Afterward, with Bill’s help, we found the keeper of the key to the Old Christian Cemetery. The dusty half-acre is enclosed with a high wall, although several years ago a fanatic got in and smashed crosses and headstones. The damage was patched, and the place is well kept. In fact, after opening the gate, the caretaker went over the sandy ground with a broom, sweeping fallen palm fronds and seagull droppings off the graves. Crosses stood stark against the brown, barren ground. Buried here are sailors, soldiers, diplomats—mostly British—who died in service here. But there are also many small graves of children, who were most vulnerable to the epidemics that swept through the island with fearful unpredictability.
Their sorrow upon sorrow was also hope upon hope, for in Christ there is grace upon grace.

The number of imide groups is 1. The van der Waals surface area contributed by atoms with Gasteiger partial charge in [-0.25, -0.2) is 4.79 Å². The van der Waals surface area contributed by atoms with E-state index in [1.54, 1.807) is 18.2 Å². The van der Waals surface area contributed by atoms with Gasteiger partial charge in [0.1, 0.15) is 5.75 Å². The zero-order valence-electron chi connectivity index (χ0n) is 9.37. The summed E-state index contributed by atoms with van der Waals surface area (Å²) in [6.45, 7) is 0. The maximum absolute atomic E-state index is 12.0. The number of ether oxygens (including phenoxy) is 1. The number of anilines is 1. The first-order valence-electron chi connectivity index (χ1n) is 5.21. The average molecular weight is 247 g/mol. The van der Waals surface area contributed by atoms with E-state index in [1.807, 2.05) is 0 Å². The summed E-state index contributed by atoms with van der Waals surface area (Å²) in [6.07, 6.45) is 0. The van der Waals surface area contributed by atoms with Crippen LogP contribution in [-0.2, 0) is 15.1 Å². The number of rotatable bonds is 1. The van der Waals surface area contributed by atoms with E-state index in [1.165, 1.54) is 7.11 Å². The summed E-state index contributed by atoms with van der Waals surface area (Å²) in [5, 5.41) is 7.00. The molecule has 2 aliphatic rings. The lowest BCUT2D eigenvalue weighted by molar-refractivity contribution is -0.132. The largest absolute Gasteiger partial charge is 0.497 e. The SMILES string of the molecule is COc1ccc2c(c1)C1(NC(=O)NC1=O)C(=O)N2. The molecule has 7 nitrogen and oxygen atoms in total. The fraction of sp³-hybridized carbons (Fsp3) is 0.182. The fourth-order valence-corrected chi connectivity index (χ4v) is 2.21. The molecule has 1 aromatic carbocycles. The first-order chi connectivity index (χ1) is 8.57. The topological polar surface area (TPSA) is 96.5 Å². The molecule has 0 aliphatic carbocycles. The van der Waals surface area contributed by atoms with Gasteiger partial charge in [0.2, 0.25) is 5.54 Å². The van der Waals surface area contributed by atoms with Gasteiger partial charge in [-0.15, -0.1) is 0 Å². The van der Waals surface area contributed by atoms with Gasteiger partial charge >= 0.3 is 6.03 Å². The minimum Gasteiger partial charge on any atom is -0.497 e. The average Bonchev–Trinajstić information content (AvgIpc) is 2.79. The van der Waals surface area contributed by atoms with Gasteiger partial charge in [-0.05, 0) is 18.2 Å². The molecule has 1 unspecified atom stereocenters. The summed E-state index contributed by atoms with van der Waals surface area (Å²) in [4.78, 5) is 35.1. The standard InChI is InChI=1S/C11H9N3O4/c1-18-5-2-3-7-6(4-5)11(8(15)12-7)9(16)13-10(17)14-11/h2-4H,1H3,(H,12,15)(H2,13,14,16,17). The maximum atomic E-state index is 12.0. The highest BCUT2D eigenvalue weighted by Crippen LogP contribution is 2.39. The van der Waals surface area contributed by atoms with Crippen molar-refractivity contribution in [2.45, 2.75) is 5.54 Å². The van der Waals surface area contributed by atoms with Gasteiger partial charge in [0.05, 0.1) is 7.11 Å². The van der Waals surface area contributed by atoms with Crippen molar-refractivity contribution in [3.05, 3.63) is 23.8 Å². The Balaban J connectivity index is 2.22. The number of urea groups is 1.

Some of the gospel pioneers are buried here, too, including Dr. Marion Thoms, the first female medical doctor in Bahrain; she died while saving others. Near her grave, I found the graves of Amy and Ruth Zwemer, who died within days of each other and were buried together. It’s a lonely spot. Zwemer wrote little about this suffering in his memoirs beyond recording the words of worship his wife wrote for their daughters’ epitaph, as they entrusted their little lambs into the strong, scarred hands of the worthy Lamb. When Zwemer was in his 80s, the old veteran returned here for the last time. In looking at his daughter’s graves he said, “If we should hold our peace, these very stones would cry out for the evangelization of Arabia.”
Because of the cross and empty tomb, their sorrow upon sorrow was also hope upon hope, for in Christ there is grace upon grace. Like the hospital window I saw today, the cross-shaped gospel brought light to their darkest days—and it brings life to all who put their trust in the Lamb.
Editors’ note: This excerpt is adapted from A Company of Heroes: Portraits from the Gospel’s Global Advance (Crossway, 2019).